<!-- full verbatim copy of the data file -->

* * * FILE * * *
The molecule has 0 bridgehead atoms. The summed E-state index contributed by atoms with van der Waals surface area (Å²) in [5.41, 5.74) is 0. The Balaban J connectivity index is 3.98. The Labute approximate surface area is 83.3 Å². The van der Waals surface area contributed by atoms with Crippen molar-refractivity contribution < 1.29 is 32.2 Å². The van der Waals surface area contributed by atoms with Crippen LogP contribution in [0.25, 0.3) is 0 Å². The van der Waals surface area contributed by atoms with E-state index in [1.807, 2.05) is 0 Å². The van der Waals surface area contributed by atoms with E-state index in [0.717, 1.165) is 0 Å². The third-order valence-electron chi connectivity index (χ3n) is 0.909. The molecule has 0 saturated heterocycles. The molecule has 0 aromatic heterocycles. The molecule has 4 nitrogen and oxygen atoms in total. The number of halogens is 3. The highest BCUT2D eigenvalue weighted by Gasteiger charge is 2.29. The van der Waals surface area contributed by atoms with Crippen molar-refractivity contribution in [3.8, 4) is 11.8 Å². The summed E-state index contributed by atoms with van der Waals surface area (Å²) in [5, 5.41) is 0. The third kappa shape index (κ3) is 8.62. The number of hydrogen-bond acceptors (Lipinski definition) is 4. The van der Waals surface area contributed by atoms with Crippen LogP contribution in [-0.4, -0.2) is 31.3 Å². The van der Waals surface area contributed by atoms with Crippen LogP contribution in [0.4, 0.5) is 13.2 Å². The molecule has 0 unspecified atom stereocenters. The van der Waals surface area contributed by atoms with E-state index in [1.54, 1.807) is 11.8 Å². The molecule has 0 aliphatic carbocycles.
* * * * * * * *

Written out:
The molecule has 0 bridgehead atoms. The summed E-state index contributed by atoms with van der Waals surface area (Å²) in [5.41, 5.74) is 0. The Balaban J connectivity index is 3.98. The Labute approximate surface area is 83.3 Å². The van der Waals surface area contributed by atoms with Crippen molar-refractivity contribution < 1.29 is 32.2 Å². The van der Waals surface area contributed by atoms with Crippen LogP contribution in [0.25, 0.3) is 0 Å². The van der Waals surface area contributed by atoms with E-state index in [1.807, 2.05) is 0 Å². The van der Waals surface area contributed by atoms with E-state index in [0.717, 1.165) is 0 Å². The third-order valence-electron chi connectivity index (χ3n) is 0.909. The molecule has 0 saturated heterocycles. The molecule has 0 aromatic heterocycles. The molecule has 4 nitrogen and oxygen atoms in total. The number of halogens is 3. The highest BCUT2D eigenvalue weighted by Gasteiger charge is 2.29. The van der Waals surface area contributed by atoms with Crippen molar-refractivity contribution in [3.8, 4) is 11.8 Å². The summed E-state index contributed by atoms with van der Waals surface area (Å²) in [5, 5.41) is 0. The third kappa shape index (κ3) is 8.62. The number of hydrogen-bond acceptors (Lipinski definition) is 4. The van der Waals surface area contributed by atoms with Crippen LogP contribution in [-0.4, -0.2) is 31.3 Å². The van der Waals surface area contributed by atoms with Crippen LogP contribution in [0.4, 0.5) is 13.2 Å². The molecule has 0 unspecified atom stereocenters. The van der Waals surface area contributed by atoms with E-state index in [1.54, 1.807) is 11.8 Å². The molecule has 0 aliphatic carbocycles.